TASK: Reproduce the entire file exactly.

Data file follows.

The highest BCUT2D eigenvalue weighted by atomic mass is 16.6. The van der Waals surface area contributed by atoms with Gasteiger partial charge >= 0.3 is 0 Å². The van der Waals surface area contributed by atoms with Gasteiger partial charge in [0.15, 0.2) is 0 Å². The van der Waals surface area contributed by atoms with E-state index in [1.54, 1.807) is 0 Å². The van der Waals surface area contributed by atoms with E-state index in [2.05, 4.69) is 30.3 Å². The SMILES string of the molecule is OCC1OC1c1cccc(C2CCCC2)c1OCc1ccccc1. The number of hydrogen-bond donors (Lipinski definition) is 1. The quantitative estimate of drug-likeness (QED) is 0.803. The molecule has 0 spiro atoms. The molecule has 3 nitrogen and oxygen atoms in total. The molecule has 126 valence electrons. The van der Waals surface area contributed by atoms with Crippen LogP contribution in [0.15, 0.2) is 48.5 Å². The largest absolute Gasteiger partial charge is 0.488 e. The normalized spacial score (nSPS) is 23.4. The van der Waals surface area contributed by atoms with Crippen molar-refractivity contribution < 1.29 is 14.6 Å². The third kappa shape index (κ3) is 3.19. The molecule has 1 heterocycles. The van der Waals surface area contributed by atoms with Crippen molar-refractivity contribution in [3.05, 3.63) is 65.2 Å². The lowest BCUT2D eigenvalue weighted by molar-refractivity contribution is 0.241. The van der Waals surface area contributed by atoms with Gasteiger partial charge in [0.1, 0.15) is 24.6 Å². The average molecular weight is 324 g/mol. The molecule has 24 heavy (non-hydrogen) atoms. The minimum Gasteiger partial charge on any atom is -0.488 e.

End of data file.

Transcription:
The highest BCUT2D eigenvalue weighted by atomic mass is 16.6. The van der Waals surface area contributed by atoms with Gasteiger partial charge >= 0.3 is 0 Å². The van der Waals surface area contributed by atoms with Gasteiger partial charge in [0.15, 0.2) is 0 Å². The van der Waals surface area contributed by atoms with E-state index in [1.54, 1.807) is 0 Å². The van der Waals surface area contributed by atoms with E-state index in [2.05, 4.69) is 30.3 Å². The SMILES string of the molecule is OCC1OC1c1cccc(C2CCCC2)c1OCc1ccccc1. The number of hydrogen-bond donors (Lipinski definition) is 1. The quantitative estimate of drug-likeness (QED) is 0.803. The molecule has 0 spiro atoms. The molecule has 3 nitrogen and oxygen atoms in total. The molecule has 126 valence electrons. The van der Waals surface area contributed by atoms with Crippen LogP contribution in [0.15, 0.2) is 48.5 Å². The largest absolute Gasteiger partial charge is 0.488 e. The normalized spacial score (nSPS) is 23.4. The van der Waals surface area contributed by atoms with Crippen molar-refractivity contribution < 1.29 is 14.6 Å². The third kappa shape index (κ3) is 3.19. The molecule has 1 heterocycles. The van der Waals surface area contributed by atoms with Crippen molar-refractivity contribution in [3.05, 3.63) is 65.2 Å². The lowest BCUT2D eigenvalue weighted by molar-refractivity contribution is 0.241. The van der Waals surface area contributed by atoms with Gasteiger partial charge in [0.1, 0.15) is 24.6 Å². The average molecular weight is 324 g/mol. The molecule has 24 heavy (non-hydrogen) atoms. The minimum Gasteiger partial charge on any atom is -0.488 e.